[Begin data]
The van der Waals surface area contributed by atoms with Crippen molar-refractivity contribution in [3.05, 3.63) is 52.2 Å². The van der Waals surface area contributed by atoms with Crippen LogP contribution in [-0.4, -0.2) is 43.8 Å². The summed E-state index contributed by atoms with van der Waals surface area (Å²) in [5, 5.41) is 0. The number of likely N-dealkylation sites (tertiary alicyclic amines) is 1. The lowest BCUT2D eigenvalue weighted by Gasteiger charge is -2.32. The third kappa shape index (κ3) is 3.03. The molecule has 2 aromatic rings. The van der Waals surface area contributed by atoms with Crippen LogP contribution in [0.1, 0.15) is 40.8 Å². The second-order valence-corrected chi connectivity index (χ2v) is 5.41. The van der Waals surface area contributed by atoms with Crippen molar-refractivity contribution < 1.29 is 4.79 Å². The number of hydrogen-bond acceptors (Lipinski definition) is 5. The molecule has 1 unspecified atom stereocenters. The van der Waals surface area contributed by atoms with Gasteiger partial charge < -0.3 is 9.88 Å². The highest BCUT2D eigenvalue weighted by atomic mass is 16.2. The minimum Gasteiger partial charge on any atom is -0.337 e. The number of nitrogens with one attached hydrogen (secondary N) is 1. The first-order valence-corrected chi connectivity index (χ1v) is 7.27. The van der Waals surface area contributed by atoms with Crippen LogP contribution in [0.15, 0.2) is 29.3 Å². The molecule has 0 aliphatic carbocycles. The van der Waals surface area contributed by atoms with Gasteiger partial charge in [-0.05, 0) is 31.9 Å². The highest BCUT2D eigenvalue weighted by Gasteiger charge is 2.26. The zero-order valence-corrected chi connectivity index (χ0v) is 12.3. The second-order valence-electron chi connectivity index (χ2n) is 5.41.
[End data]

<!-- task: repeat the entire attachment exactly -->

The van der Waals surface area contributed by atoms with Crippen molar-refractivity contribution in [3.05, 3.63) is 52.2 Å². The van der Waals surface area contributed by atoms with Crippen LogP contribution in [-0.4, -0.2) is 43.8 Å². The summed E-state index contributed by atoms with van der Waals surface area (Å²) in [5, 5.41) is 0. The number of likely N-dealkylation sites (tertiary alicyclic amines) is 1. The lowest BCUT2D eigenvalue weighted by Gasteiger charge is -2.32. The third kappa shape index (κ3) is 3.03. The molecule has 2 aromatic rings. The van der Waals surface area contributed by atoms with Crippen LogP contribution in [0.1, 0.15) is 40.8 Å². The second-order valence-corrected chi connectivity index (χ2v) is 5.41. The van der Waals surface area contributed by atoms with Crippen molar-refractivity contribution < 1.29 is 4.79 Å². The number of hydrogen-bond acceptors (Lipinski definition) is 5. The molecule has 1 unspecified atom stereocenters. The van der Waals surface area contributed by atoms with Gasteiger partial charge < -0.3 is 9.88 Å². The highest BCUT2D eigenvalue weighted by atomic mass is 16.2. The minimum Gasteiger partial charge on any atom is -0.337 e. The number of nitrogens with one attached hydrogen (secondary N) is 1. The first-order valence-corrected chi connectivity index (χ1v) is 7.27. The van der Waals surface area contributed by atoms with Crippen LogP contribution in [0.15, 0.2) is 29.3 Å². The molecule has 0 aliphatic carbocycles. The van der Waals surface area contributed by atoms with Gasteiger partial charge in [-0.05, 0) is 31.9 Å². The highest BCUT2D eigenvalue weighted by Gasteiger charge is 2.26. The zero-order valence-corrected chi connectivity index (χ0v) is 12.3. The second-order valence-electron chi connectivity index (χ2n) is 5.41.